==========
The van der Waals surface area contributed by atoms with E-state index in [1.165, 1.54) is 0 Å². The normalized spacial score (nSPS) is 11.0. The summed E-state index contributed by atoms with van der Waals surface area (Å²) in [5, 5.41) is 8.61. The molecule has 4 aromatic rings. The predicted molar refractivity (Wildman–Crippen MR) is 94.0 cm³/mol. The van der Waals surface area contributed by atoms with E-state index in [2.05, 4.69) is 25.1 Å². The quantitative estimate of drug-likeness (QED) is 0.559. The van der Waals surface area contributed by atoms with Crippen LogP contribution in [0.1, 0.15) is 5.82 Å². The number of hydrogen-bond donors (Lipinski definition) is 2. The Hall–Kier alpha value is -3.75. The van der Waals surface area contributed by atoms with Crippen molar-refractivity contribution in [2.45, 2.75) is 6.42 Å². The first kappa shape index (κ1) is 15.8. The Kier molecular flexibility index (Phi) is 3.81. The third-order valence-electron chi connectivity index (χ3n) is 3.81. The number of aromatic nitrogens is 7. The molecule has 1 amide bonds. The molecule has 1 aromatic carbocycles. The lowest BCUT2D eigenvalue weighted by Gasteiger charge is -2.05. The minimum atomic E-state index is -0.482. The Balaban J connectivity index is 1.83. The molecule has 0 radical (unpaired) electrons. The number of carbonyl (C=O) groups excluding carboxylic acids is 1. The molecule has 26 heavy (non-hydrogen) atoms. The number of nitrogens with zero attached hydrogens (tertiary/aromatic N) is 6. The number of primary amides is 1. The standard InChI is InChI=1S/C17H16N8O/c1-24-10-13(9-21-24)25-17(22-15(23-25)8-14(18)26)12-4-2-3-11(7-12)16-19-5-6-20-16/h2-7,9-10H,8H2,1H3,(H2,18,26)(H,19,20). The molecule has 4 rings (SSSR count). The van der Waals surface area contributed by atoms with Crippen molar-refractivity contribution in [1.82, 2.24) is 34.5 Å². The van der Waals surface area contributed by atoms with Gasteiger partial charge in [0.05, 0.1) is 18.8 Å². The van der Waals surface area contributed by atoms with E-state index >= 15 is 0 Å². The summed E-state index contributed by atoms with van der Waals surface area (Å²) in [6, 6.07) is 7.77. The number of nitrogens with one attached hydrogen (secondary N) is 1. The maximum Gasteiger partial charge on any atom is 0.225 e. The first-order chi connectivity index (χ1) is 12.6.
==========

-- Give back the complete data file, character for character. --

The van der Waals surface area contributed by atoms with E-state index in [1.165, 1.54) is 0 Å². The normalized spacial score (nSPS) is 11.0. The summed E-state index contributed by atoms with van der Waals surface area (Å²) in [5, 5.41) is 8.61. The molecule has 4 aromatic rings. The predicted molar refractivity (Wildman–Crippen MR) is 94.0 cm³/mol. The van der Waals surface area contributed by atoms with E-state index in [2.05, 4.69) is 25.1 Å². The quantitative estimate of drug-likeness (QED) is 0.559. The van der Waals surface area contributed by atoms with Crippen LogP contribution in [0.1, 0.15) is 5.82 Å². The number of hydrogen-bond donors (Lipinski definition) is 2. The Hall–Kier alpha value is -3.75. The van der Waals surface area contributed by atoms with Crippen molar-refractivity contribution in [2.45, 2.75) is 6.42 Å². The first kappa shape index (κ1) is 15.8. The Kier molecular flexibility index (Phi) is 3.81. The third-order valence-electron chi connectivity index (χ3n) is 3.81. The number of aromatic nitrogens is 7. The molecule has 1 amide bonds. The molecule has 1 aromatic carbocycles. The lowest BCUT2D eigenvalue weighted by Gasteiger charge is -2.05. The minimum atomic E-state index is -0.482. The Balaban J connectivity index is 1.83. The molecule has 0 radical (unpaired) electrons. The number of carbonyl (C=O) groups excluding carboxylic acids is 1. The molecule has 26 heavy (non-hydrogen) atoms. The number of nitrogens with zero attached hydrogens (tertiary/aromatic N) is 6. The number of primary amides is 1. The standard InChI is InChI=1S/C17H16N8O/c1-24-10-13(9-21-24)25-17(22-15(23-25)8-14(18)26)12-4-2-3-11(7-12)16-19-5-6-20-16/h2-7,9-10H,8H2,1H3,(H2,18,26)(H,19,20). The molecule has 4 rings (SSSR count). The van der Waals surface area contributed by atoms with Crippen molar-refractivity contribution in [1.82, 2.24) is 34.5 Å². The van der Waals surface area contributed by atoms with Gasteiger partial charge in [0.05, 0.1) is 18.8 Å². The van der Waals surface area contributed by atoms with E-state index >= 15 is 0 Å². The summed E-state index contributed by atoms with van der Waals surface area (Å²) in [6, 6.07) is 7.77. The number of nitrogens with one attached hydrogen (secondary N) is 1. The maximum Gasteiger partial charge on any atom is 0.225 e. The first-order chi connectivity index (χ1) is 12.6.